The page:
Eco Dog: Healthy Living for Your Pet (Apr. $16.95 paper) by Corbett Marshall and Jim Deskevich. This guide to nontoxic and planet-friendly dog care delivers information on the dangers of certain products and offers all-natural alternatives.
Gorgeously Green: 5 Simple Steps to an Earth-Friendly Life (Apr., $16.95 paper) by Sophie Uliano provides information on healthy products and lifestyle choices for chic women.
Cool Springs Press
The Green Gardener's Guide (Feb., $16.95 paper) by Joe Lamp'l suggests practical tips for conserving resources, promoting healthy and safe plant growth, and preventing unnecessary damage to the earth.
Hey Mr. Green:SierraMagazine's Answer Guy Tackles Your Toughest Green Living Questions (Apr., $14.95 paper) by Bob Schildgen. Authoritative, up-to-the-minute responses with a refreshing dose of common sense.
Green-up Your Cleanup (Mar., $16.95 paper) by Jill Potvin Schoff explains how to replace toxic household cleaners with natural solutions. 50,000 first printing.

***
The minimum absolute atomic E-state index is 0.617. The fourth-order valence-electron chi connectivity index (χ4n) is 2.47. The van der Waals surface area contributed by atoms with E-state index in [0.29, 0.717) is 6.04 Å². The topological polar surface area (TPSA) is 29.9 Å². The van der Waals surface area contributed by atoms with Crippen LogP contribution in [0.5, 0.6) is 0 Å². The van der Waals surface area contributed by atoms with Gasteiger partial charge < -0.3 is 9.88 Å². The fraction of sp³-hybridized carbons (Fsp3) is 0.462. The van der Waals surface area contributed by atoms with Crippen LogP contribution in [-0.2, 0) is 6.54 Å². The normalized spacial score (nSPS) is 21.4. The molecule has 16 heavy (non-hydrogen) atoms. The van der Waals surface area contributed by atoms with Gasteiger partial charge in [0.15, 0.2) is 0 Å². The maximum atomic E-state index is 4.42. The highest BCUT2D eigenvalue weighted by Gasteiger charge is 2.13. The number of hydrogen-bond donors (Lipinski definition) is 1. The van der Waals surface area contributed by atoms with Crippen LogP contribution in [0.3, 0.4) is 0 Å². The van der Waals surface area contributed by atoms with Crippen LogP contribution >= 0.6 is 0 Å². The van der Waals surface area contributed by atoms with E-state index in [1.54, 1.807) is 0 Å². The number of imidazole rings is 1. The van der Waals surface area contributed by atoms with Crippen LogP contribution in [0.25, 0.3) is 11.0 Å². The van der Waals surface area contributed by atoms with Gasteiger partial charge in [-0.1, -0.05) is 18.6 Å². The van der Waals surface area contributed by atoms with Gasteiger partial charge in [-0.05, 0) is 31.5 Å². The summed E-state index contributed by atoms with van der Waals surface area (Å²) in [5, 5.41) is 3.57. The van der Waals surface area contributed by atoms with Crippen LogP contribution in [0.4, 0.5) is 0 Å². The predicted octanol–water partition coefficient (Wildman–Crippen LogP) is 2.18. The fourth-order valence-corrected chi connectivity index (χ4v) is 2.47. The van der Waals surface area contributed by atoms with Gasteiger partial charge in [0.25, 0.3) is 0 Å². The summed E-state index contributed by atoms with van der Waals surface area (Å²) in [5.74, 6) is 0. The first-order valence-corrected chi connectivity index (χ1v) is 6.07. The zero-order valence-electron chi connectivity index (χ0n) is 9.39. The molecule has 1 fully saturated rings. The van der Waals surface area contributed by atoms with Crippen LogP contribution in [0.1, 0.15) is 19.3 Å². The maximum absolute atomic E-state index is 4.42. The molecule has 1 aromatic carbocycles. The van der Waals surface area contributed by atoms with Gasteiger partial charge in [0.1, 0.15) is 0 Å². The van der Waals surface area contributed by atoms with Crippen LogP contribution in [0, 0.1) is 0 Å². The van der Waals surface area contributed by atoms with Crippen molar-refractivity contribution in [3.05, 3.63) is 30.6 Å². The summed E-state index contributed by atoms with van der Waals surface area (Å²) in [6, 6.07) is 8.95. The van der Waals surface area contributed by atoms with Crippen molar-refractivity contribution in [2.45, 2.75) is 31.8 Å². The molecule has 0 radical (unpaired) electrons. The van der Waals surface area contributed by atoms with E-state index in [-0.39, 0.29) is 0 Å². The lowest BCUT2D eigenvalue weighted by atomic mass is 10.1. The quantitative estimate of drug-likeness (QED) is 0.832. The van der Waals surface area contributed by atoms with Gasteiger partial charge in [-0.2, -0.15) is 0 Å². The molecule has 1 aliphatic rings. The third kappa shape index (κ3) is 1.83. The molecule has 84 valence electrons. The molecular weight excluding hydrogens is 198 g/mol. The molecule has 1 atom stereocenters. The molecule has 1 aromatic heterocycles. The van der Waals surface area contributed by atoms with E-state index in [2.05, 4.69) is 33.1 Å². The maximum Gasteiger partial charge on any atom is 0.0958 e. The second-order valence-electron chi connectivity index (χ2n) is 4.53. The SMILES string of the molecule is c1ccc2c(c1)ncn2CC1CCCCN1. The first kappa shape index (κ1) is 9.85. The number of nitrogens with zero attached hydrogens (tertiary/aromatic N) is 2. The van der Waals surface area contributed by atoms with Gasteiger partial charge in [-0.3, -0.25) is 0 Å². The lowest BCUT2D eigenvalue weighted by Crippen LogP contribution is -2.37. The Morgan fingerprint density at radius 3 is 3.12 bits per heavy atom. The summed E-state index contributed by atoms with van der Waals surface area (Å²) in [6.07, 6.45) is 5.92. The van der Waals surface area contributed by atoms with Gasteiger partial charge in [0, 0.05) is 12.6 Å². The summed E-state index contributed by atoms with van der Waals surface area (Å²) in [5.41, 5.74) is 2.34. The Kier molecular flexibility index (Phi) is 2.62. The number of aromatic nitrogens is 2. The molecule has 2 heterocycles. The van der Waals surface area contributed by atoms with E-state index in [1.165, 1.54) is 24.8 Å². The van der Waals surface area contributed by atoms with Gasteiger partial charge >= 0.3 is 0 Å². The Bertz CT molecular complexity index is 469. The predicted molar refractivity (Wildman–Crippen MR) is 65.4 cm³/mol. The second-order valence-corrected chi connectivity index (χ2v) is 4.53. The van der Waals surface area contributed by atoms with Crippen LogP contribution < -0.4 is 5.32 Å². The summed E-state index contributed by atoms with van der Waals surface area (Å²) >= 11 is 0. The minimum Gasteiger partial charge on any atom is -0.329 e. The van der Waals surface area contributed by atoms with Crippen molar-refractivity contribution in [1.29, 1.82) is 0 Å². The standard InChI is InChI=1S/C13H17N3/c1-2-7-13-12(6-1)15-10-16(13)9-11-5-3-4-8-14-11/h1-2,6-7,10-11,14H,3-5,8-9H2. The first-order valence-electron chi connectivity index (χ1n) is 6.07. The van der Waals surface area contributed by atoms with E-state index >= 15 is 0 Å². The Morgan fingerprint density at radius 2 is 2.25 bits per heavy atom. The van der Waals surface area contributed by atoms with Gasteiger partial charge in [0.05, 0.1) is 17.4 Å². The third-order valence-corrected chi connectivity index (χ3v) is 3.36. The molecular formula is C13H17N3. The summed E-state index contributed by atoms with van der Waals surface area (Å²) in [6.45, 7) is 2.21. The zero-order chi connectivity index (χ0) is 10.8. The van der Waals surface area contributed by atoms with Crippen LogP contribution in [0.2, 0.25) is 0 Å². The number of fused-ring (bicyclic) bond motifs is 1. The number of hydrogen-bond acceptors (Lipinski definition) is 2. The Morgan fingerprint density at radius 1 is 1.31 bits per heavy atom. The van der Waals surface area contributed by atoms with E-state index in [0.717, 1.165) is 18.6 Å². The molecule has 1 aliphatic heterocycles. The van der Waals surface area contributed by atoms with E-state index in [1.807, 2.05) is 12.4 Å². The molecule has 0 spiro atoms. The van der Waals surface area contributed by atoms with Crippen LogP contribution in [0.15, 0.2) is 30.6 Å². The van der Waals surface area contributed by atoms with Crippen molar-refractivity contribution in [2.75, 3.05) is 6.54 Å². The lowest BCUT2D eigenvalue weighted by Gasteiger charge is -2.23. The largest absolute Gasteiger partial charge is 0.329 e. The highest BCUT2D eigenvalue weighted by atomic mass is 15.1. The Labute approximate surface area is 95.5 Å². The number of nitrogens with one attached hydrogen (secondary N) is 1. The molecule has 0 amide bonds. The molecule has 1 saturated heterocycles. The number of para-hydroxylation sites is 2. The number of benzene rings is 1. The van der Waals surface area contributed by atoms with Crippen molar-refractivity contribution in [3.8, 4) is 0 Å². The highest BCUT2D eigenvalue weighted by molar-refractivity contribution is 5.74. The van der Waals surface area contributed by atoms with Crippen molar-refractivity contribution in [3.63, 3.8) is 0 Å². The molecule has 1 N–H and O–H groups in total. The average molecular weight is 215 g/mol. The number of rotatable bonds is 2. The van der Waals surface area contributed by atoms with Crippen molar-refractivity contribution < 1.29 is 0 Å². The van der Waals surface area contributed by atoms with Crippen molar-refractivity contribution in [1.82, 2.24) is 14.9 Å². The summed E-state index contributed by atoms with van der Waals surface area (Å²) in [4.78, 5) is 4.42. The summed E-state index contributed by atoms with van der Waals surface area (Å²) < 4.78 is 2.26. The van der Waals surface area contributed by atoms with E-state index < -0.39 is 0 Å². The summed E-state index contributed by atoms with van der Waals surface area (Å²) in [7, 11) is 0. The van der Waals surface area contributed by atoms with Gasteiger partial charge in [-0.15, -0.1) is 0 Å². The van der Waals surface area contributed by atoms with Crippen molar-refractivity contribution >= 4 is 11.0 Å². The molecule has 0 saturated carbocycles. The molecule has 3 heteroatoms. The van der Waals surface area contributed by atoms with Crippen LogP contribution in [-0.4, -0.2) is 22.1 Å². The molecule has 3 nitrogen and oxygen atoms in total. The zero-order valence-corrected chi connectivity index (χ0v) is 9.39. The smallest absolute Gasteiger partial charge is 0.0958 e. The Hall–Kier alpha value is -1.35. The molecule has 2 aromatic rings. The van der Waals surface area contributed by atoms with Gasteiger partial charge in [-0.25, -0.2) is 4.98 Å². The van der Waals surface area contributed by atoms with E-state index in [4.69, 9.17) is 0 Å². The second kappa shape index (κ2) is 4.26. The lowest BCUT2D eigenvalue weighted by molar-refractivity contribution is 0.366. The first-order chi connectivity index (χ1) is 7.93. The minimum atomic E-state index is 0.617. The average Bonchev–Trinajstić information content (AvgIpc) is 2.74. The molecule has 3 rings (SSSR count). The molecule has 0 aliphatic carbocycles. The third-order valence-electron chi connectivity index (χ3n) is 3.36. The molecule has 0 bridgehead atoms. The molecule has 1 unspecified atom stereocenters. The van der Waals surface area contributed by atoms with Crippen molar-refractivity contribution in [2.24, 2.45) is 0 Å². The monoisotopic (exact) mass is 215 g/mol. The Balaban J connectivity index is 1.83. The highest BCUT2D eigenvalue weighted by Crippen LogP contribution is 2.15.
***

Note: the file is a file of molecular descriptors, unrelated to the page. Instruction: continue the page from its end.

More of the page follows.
The Plot to Save the Planet: How Serious Money, Visionary Entrepreneurs, and Corporate Titans Are Creating Real Solutions (June, $25.95) by Brian Dumaine.
Green Baby (June, $18) by Susannah Marriott, consulting editor Lawrence Rosen, M.D., identifies key ecological issues and provides practical advice on how to reduce a baby's environmental impact, from the transportation parents use to the diapers they choose.
The Necessary Revolution: How Individuals and Organizations Are Working Together to Create a Sustainable World (June, $29.95) by Peter Senge et al. reveals how corporations are finding solutions that ensure long-term survival and real-time success today.
Healthy Child Healthy World: Creating a Cleaner, Greener, Safer Home (Apr., $24.95) by Christopher Gavigan features essays from experts and notable parents.
Earth Aware Editions
(dist. by PGW)
Grand Canyon: A River at Risk (Mar., $45) by Wade Davis, photos by Chris Rainier. Robert F. Kennedy's rafting adventure down the Colorado illuminates the challenges and opportunities that exist for conserving and restoring the world's watersheds.
(dist. by Stylus Publishing)